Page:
Oleamide is often the slip agent of choice for in-line bag converting operations where a low COF is needed in a short period of time. Because of its faster migration, a lower level of oleamide can be used in place of erucamide. Since oleamide is generally less costly, the savings are two fold. The slower blooming rate of erucamide can be an advantage in roll stock applications, where film that is too slippery causes winding difficulties and telescoping of rolls. The slower exudation of erucamide can also result in more effective in- line corona treatment. Because of its low volatility and chemical stability, erucamide is also ideally suited for most high quality food packaging applications.

Formulating Guidelines:

Optimization is the key to formulating with erucamide and oleamide slips. As previously stated, too much slip of any kind in roll stock can result in a telescoping effect which renders the rolls unusable. Excessive slip levels can also have an adverse effect on corona treatment levels and may interfere with adhesion of aqueous-based printing inks or cause problems in subsequent laminating operations.

Most conventional LDPE and LLDPE film resins exhibit COF values in the range of 0.60 to 0.75 while values of 0.80 to 0.95 are often typical of highly amorphous polyolefin elastomers such as EVA, EMA, EnBA, VLDPE and ULDPE. For most packaging film applications, reducing the COF levels to 0.2 or less results in significant improvements in film quality, increases film throughput rates and enhances handling properties such as rapid rewinding. Slip levels of 500 to 3000 ppm are typically required to decrease COF values to this level.

Since changes in primary resin characteristics such as melt index, density, comonomer content and type can greatly affect the performance of oleamide and erucamide slips, optimization studies are highly recommended. When formulating for standard 1-3 mil polyethylene film applications, 750 to 1000 ppm of slip is a good starting point for testing. Typical COF values for LDPE film as a function of amide concentration are shown in Figure 3.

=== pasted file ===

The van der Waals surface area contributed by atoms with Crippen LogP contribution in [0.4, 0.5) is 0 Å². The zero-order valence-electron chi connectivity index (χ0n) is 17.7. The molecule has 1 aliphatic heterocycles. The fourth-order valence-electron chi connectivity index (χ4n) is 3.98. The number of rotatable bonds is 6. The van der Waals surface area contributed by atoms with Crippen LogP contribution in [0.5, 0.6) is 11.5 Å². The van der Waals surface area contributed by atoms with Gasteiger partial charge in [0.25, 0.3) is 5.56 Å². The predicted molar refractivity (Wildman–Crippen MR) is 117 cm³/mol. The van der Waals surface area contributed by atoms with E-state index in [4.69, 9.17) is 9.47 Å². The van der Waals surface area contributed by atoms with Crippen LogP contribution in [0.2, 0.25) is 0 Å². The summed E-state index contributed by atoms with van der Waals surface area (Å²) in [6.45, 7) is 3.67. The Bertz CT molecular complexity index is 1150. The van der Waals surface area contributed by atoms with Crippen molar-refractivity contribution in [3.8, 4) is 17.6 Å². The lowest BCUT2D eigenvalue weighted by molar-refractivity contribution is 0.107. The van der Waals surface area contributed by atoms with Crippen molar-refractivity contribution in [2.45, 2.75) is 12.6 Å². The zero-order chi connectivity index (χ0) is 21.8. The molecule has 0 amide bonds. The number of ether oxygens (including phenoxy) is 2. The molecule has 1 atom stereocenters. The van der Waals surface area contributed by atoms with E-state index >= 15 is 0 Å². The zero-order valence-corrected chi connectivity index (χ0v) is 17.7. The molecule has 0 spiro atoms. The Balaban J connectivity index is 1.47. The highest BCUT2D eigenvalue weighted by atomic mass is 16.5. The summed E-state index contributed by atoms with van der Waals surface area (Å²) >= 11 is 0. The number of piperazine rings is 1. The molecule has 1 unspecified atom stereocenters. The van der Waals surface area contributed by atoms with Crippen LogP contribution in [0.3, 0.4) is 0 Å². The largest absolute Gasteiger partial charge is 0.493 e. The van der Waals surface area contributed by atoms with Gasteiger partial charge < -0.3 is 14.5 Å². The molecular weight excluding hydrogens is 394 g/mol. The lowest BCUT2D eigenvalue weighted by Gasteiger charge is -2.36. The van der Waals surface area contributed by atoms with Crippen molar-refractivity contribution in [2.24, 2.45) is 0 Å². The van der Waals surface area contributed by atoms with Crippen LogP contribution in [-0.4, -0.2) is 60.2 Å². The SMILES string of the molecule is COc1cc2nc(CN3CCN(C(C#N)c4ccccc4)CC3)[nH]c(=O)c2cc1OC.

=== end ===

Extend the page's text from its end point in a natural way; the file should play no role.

In general, slip addition levels should be increased:

when using an amorphous polymer with a low degree of crystallinity (i.e. low density values)

to offset the higher surface-to-volume ratio when down-gauging films

when processing at higher temperatures in order to compensate for loss by volatilization (particularly      important with oleamide slip)

to offset physical absorption of the slip additive and increases in surface roughness when incorporating      high levels of solids in the film (i.e. fillers, pigments, antiblocks, etc.)

The use of oleamide and erucamide slip masterbatches are highly recommended in order to achieve uniform slip addition at low incorporation levels. Colortech offers two slip concentrates based on oleamide and erucamide chemistries for use in the manufacture of polyethylene blown and cast films. Colortech 10002-12 Oleamide Slip and 10003-12 Erucamide Slip consist of a 5.0% loadings of amide slip agent in a 5 melt index linear low density carrier resin. Figure 4 illustrates the addition rates for Colortech 10002-12 Oleamide Slip and 10003- 12 Erucamide Slip needed to achieve specific slip additive levels in finished film.

Storage and Shelf Life

As fatty acid derivatives, both oleamide and erucamide slip agents are susceptible to oxidation reactions that can lead to color and odor formation. Under proper storage conditions, Colortech 10002-12 Oleamide Slip and 10003-12 Erucamide Slip concentrates will remain stable for up to one year following manufacture. To maintain optimum product characteristics, these concentrates should be stored in closed containers in a cool, dry environment. Good inventory management practices can help to minimize problems with out-of- date materials.